2022-03 Factsheet - Honduras - Hurricanes Eta and Iota
- The Shelter Cluster in Honduras has supported integrating municipal emergency coordinating bodies and national emergency response agencies with the cluster partners that provide shelter support since the aftermath of Eta and Iota hurricanes.
- Operating with scarce funding, limited room for deployment and in the context of the COVID-19 pandemic and ongoing violence, the coordination of this response has presented numerous challenges, but also opportunities to enhance localized response.
- Housing Land Property, HLP: Is key for achieving the cluster’s strategic objectives. Thus, the cluster has supported NRC in mapping existing HLP modalities in the country and established a petit committee linking up with relevant stakeholders, including national government and cooperation agencies
- In the current situation, the work in information management is crucial for the functioning of the cluster. Permanent support is provided to partners who update their implementation progress data in the 345W new Database (designed by OCHA). Digital tools are available to exchange information relating to gaps and current shelter response.
The latest needs analysis, conducted in June 2021 for the Humanitarian Needs Overview, considered Honduras' humanitarian needs in general, including those of people affected by the hurricanes Eta and Iota, as well as those whose shelter situation is highly vulnerable due internal displacement caused by violence, livelihood loss and economic reasons.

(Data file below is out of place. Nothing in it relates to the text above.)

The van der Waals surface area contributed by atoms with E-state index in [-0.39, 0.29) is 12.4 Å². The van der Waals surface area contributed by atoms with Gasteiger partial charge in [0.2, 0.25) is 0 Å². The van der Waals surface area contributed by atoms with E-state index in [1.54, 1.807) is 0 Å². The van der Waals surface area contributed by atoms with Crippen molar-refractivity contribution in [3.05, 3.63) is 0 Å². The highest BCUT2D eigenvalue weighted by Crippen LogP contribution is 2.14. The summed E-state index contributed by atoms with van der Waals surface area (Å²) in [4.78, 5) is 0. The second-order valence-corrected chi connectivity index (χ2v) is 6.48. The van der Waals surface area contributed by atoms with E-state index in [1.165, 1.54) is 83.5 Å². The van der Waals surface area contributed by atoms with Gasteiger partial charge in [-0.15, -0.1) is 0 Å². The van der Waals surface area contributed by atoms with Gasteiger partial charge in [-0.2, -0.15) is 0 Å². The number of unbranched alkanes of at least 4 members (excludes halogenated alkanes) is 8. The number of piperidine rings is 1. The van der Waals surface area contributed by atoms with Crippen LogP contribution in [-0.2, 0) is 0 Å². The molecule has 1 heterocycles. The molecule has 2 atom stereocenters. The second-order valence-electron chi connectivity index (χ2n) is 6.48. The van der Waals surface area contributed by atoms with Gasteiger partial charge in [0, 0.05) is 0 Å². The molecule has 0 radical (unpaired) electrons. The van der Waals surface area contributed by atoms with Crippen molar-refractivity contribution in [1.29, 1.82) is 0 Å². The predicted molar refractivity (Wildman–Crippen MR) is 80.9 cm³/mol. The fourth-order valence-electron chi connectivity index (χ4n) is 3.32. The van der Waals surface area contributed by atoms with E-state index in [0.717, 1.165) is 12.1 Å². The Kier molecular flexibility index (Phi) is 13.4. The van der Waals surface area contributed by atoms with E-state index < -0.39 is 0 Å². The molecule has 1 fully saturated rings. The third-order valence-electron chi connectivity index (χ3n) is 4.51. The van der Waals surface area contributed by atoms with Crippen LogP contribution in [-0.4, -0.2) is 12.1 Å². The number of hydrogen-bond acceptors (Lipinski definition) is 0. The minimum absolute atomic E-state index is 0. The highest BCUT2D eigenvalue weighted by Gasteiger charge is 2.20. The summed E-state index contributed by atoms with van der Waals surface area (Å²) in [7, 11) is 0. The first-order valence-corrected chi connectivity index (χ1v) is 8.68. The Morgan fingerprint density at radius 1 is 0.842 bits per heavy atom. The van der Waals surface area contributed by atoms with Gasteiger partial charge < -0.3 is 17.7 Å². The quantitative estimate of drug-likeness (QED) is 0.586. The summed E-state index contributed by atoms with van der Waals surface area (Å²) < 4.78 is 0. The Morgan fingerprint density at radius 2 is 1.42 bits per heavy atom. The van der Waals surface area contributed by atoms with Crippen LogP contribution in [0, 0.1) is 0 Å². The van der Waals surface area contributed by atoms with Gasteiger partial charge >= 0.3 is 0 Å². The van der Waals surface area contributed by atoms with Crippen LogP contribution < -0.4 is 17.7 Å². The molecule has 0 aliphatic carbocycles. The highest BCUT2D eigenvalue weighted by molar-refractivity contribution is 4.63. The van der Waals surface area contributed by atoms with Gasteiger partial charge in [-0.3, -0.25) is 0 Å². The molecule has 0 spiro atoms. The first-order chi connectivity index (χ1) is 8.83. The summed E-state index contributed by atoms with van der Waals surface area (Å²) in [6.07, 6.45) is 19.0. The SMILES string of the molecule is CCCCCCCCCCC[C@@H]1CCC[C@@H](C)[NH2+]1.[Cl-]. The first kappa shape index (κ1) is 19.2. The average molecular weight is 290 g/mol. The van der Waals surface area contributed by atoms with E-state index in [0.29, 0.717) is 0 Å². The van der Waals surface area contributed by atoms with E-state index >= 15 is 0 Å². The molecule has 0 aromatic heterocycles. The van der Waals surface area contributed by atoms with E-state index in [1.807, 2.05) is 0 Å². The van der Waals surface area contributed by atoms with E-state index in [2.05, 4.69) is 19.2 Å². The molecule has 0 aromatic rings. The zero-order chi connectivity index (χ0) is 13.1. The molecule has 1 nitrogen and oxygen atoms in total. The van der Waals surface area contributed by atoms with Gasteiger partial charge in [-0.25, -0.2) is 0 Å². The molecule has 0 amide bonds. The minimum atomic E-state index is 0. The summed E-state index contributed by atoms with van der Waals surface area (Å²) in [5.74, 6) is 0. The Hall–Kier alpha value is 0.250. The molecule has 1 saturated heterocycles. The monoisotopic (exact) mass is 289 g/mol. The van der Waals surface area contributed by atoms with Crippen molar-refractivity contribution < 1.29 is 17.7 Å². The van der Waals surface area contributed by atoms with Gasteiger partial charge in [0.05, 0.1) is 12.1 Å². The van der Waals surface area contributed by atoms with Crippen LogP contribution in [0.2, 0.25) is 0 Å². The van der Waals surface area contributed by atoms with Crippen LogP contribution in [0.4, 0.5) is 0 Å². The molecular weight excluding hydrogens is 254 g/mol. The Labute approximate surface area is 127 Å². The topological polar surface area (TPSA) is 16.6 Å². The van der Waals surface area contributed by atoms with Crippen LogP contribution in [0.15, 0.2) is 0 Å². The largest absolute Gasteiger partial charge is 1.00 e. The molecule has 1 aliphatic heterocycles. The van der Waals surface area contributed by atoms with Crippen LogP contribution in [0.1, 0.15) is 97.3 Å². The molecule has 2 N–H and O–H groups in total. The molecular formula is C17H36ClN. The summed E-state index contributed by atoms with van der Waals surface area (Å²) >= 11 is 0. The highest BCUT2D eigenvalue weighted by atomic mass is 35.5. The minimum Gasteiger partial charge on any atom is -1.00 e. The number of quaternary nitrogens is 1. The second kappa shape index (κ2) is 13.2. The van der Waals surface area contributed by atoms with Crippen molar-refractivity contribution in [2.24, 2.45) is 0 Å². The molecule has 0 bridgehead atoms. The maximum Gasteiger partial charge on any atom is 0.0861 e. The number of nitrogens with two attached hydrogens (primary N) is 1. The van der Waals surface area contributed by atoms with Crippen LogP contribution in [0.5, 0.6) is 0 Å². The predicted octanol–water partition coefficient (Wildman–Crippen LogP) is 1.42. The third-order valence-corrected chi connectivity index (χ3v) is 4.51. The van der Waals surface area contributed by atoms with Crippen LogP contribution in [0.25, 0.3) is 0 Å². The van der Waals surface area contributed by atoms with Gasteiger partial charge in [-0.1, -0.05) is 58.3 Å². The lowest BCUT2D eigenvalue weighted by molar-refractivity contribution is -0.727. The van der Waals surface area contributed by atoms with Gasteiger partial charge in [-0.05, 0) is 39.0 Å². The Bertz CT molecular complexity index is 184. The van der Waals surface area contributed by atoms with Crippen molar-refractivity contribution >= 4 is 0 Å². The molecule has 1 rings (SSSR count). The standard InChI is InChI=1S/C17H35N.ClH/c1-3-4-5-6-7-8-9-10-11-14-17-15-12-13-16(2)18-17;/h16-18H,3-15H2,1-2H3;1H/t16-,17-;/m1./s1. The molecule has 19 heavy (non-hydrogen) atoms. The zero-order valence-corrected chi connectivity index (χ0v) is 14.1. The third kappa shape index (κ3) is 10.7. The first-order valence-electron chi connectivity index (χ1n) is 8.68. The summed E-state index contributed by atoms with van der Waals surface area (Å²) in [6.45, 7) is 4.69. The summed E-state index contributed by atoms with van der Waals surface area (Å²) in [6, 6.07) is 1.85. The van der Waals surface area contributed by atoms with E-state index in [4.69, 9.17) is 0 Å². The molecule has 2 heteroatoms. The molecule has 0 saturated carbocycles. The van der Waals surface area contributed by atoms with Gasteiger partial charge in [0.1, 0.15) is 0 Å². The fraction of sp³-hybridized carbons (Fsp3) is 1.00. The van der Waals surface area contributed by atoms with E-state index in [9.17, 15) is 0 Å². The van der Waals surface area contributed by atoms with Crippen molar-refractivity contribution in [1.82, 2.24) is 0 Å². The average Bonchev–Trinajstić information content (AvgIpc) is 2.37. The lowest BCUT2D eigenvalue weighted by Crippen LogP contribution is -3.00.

Following the JIAF methodology, 88,000 people have been identified as in need of temporary shelter and 35,000 people needing house repairs.
These needs are reflected in the HNO for 2021 and will be updated for the second half of 2022 based information currently being collected. This exercise will be done in the first half of this year.
The partners' response, as expressed in the Humanitarian Response Plan focuses on four main actions:
- NFI distribution
- Provision of temporary shelter
- House repairs
- Rental subsidies
The Shelter component of the HRP includes 7 projects which requested a total of 8 million US dollars. However, up to the first quarter of 2022 no funds have been obtained for shelter through the HRP.
Gaps / challenges
- The upcoming hurricane season will hamper current humanitarian response activities. For instance, Valle de Sula, the region most affected by hurricanes Eta and Iota, is highly prone to flooding and requires reconstruction of critical infrastructure to withstand any tropical cyclone.
- Host families still require support to prevent overcrowding.
- There is limited availability of land for relocating families who inhabited flooded areas. Moreover, several families continue living in hazardous conditions.
- Temporary shelters will most likely remain permanent, as families do not have a better alternative. Meanwhile, other families are refusing temporary solutions hoping that they will access housing subsidies from the Honduran government.
- Shelter insecurity is a contributing factor to the deterioration of livelihood conditions and slow economic reactivation.
- By the first quarter of 2022 the humanitarian response and funding have focused on aiding displaced population in the Honduran borders near Guatemala and Nicaragua. While this support is critical for vulnerable communities on the move, insufficien additional resources have been allocated to address the shelter needs of people in other regions.